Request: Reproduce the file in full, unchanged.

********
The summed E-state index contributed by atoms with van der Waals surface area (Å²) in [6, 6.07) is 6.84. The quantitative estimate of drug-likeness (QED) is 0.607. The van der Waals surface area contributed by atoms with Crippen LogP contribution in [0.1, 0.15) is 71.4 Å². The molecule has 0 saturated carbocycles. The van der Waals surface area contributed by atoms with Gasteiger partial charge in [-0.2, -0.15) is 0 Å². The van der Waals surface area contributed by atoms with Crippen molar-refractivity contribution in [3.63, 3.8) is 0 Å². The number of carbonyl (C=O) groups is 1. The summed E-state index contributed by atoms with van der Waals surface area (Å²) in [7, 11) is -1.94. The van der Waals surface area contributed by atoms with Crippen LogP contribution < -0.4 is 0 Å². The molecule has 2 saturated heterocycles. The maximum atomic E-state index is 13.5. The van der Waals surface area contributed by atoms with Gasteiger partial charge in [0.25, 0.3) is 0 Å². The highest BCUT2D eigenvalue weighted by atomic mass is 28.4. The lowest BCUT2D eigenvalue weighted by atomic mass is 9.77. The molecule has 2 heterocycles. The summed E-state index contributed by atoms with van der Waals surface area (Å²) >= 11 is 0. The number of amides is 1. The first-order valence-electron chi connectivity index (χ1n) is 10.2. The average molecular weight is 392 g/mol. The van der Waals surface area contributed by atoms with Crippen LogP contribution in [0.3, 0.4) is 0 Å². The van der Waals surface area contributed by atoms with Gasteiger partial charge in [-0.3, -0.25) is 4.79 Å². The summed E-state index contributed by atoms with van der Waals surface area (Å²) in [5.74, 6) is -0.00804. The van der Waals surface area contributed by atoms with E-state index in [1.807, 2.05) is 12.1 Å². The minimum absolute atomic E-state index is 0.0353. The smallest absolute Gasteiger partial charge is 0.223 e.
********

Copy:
The summed E-state index contributed by atoms with van der Waals surface area (Å²) in [6, 6.07) is 6.84. The quantitative estimate of drug-likeness (QED) is 0.607. The van der Waals surface area contributed by atoms with Crippen LogP contribution in [0.1, 0.15) is 71.4 Å². The molecule has 0 saturated carbocycles. The van der Waals surface area contributed by atoms with Gasteiger partial charge in [-0.2, -0.15) is 0 Å². The van der Waals surface area contributed by atoms with Crippen molar-refractivity contribution in [3.63, 3.8) is 0 Å². The number of carbonyl (C=O) groups is 1. The summed E-state index contributed by atoms with van der Waals surface area (Å²) in [7, 11) is -1.94. The van der Waals surface area contributed by atoms with Crippen LogP contribution < -0.4 is 0 Å². The molecule has 2 saturated heterocycles. The maximum atomic E-state index is 13.5. The van der Waals surface area contributed by atoms with Gasteiger partial charge in [0.25, 0.3) is 0 Å². The highest BCUT2D eigenvalue weighted by atomic mass is 28.4. The lowest BCUT2D eigenvalue weighted by atomic mass is 9.77. The molecule has 2 heterocycles. The summed E-state index contributed by atoms with van der Waals surface area (Å²) >= 11 is 0. The number of amides is 1. The first-order valence-electron chi connectivity index (χ1n) is 10.2. The average molecular weight is 392 g/mol. The van der Waals surface area contributed by atoms with Crippen LogP contribution in [0.3, 0.4) is 0 Å². The van der Waals surface area contributed by atoms with Gasteiger partial charge in [-0.3, -0.25) is 4.79 Å². The summed E-state index contributed by atoms with van der Waals surface area (Å²) in [5.74, 6) is -0.00804. The van der Waals surface area contributed by atoms with E-state index in [1.807, 2.05) is 12.1 Å². The minimum absolute atomic E-state index is 0.0353. The smallest absolute Gasteiger partial charge is 0.223 e.